Weaver Signs With Camden
With no end in sight to his stalemate with the Angels, pitcher Jered Weaver signed Friday with the Camden (N.J.) Riversharks of the independent Atlantic League.
Weaver, the Angels’ first-round draft pick last year, has rejected offers of a major league contract worth $5.25 million and a minor league contract with a $4-million signing bonus. He and his agent, Scott Boras, originally sought a package in the $10-million range before reducing the asking price to the $8-million range.
Although the Angels retain rights to Weaver until May 30, he is expected to re-enter the draft, which begins June 7.
His brother, Dodger pitcher Jeff Weaver, said Jered has been throwing for two months. In an independent league, major league teams can evaluate him in a competitive environment before the draft.
“He’ll throw a couple of innings here and there to show he’s still alive and ready to go,” Jeff said.
“I think it’s a good idea,” Angel scouting director Eddie Bane said. “He needed to go pitch somewhere. He hasn’t pitched in a year. I was expecting him to do something like this earlier, but they have their own idea of how to do things.
“Actually, he should be pitching somewhere in our organization.”
Closer Francisco Rodriguez, who has not pitched in seven days because of a strained right forearm, threw in the bullpen Friday without discomfort, pitching coach Bud Black said. So long as Rodriguez suffers no residual soreness today, Black indicated he should be available to pitch Sunday.... Left fielder Garret Anderson missed his second consecutive start because of tightness in his right hamstring, although he was available to pinch-hit.
Dodger triple-A pitchers Heath Totten and Tom Farmer begin 15-day suspensions today for testing positive for steroids and infielder Jose Flores begins a 15-day suspension for using a banned substance.
Totten, a fifth-round draft pick in 2000, is in his second season at triple-A Las Vegas. He led Dodger minor leaguers with 160 innings last season and is 5-2 with a 4.97 earned-run average this season.
Farmer, 26, has pitched primarily in relief at Las Vegas since late in the 2003 season. He made 47 appearances last season but has struggled this year, giving up 34 hits in 16 2/3 innings and posting an ERA of 14.58.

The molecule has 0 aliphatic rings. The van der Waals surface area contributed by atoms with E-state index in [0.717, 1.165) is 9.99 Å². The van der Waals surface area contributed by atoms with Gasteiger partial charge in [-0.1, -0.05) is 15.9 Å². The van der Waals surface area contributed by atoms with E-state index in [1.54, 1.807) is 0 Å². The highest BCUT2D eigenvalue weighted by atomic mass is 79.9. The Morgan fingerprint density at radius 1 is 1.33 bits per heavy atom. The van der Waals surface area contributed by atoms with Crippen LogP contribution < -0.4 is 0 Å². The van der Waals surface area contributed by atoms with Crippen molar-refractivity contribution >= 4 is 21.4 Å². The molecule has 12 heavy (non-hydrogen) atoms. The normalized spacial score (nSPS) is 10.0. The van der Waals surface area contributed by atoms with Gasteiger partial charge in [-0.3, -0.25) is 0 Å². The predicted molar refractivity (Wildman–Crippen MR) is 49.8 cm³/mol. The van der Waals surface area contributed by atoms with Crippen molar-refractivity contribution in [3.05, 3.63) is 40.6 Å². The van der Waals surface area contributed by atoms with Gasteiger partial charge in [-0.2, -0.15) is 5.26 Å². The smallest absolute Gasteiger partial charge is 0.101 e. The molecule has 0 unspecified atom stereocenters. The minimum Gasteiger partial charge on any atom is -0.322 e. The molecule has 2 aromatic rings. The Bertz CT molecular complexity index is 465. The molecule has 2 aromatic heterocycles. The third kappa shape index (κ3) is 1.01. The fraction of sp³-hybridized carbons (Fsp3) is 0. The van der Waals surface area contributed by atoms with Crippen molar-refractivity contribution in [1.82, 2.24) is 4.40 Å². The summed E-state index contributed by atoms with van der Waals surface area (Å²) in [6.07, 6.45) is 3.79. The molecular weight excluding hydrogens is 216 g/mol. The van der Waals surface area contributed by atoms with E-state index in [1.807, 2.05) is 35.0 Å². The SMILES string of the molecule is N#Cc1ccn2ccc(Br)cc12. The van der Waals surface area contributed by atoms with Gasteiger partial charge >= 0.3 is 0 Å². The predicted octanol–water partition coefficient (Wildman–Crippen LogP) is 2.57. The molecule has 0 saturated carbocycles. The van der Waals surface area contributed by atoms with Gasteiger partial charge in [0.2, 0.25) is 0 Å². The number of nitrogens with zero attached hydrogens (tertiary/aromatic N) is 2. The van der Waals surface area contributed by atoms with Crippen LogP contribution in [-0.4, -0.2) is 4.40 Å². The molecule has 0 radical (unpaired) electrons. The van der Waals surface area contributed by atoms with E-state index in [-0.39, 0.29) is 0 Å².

Flores, 31, played primarily shortstop and is batting .329 with a .457 on-base percentage in 85 at-bats. He had one hit in four major league at-bats last September.
Jeff Weaver patiently answered questions about the condition of his shoulder and why his velocity dipped to 84 mph in his start Wednesday. Pitching coach Jim Colborn and catcher Paul Bako had said Weaver’s shoulder was weak after the right-hander gave up three home runs in the sixth inning against the Florida Marlins.
“It’s a dead-arm stage,” Weaver said. “I’ve felt like that for four or five starts now. I’ve won and lost games. I know exactly what I’m going through.”
He made it clear that he does not plan to miss a start.
“There is no pain,” he said.
Dodger right-hander Elmer Dessens threw 35 fastballs in a bullpen session and could begin a rehabilitation assignment in about a week. He has been on the disabled list since April 20 because of a lesion on his shoulder.
“My shoulder is strong,” he said. “I feel pretty good. No problems.”
Dessens made two starts before getting hurt, and opponents batted .194 in nine innings. He isn’t sure whether he will be used as a starter or reliever upon his return.
“They haven’t told me,” he said.
Left-hander Odalis Perez, who did not start Friday because of shoulder pain, will throw a bullpen session Sunday if he feels well. If he is unable to do so, his scheduled start Wednesday is “in jeopardy,” Manager Jim Tracy said.
Mayor-elect Antonio Villaraigosa, wearing a Dodger jersey and cap, threw out the ceremonial first pitch before Friday night’s Freeway Series opener, moments after anointing the Dodgers as Los Angeles’ only baseball team.
Addressing the Angels’ name-change fray, Villaraigosa said, “There’s only one team in the city of Los Angeles, and that’s the L.A. Dodgers.”
Three days after defeating incumbent James Hahn by a wide margin, Villaraigosa put his allegiance squarely with the Dodgers over the Angels, who this season changed their name to Los Angeles Angels of Anaheim.
“I understand why the Angels would want L.A. as a brand,” Villaraigosa said. “It’s a great city.”
Asked about the public hours and money being spent to challenge the Angels, he said, “Look, I’ve got a lot of challenges facing this city. They’re called education, public safety, improving the schools, hiring more cops, solving traffic. Those are going to be my priorities.
“I could see why the Dodgers would be opposed to that [change]. Again, there’s only one baseball team in the city of L.A.”
Times staff writers Mike DiGiovanna and Tim Brown contributed to this report.
*--* THE MATCHUP 2005 2004 VS OPP TEAMS/PITCHERS W-L ERA TEAM W-L IP ERA Angels/Lackey (R) 4-2 4.40 5-3 0-0 1.0 0.00 Dodgers/Penny (R) 2-2 4.40 3-2 -- -- --
Dodger Stadium, 1 p.m.
TV -- Channel 11. Radio -- 710, 980, 1020, 1330.
Update -- Orlando Cabrera is a .103 hitter (four for 39) against Penny. Cesar Izturis (one for seven) and Paul Bako (one for three) are the only Dodgers to have faced Lackey, who didn’t start against them last season.
-- Bill Shaikin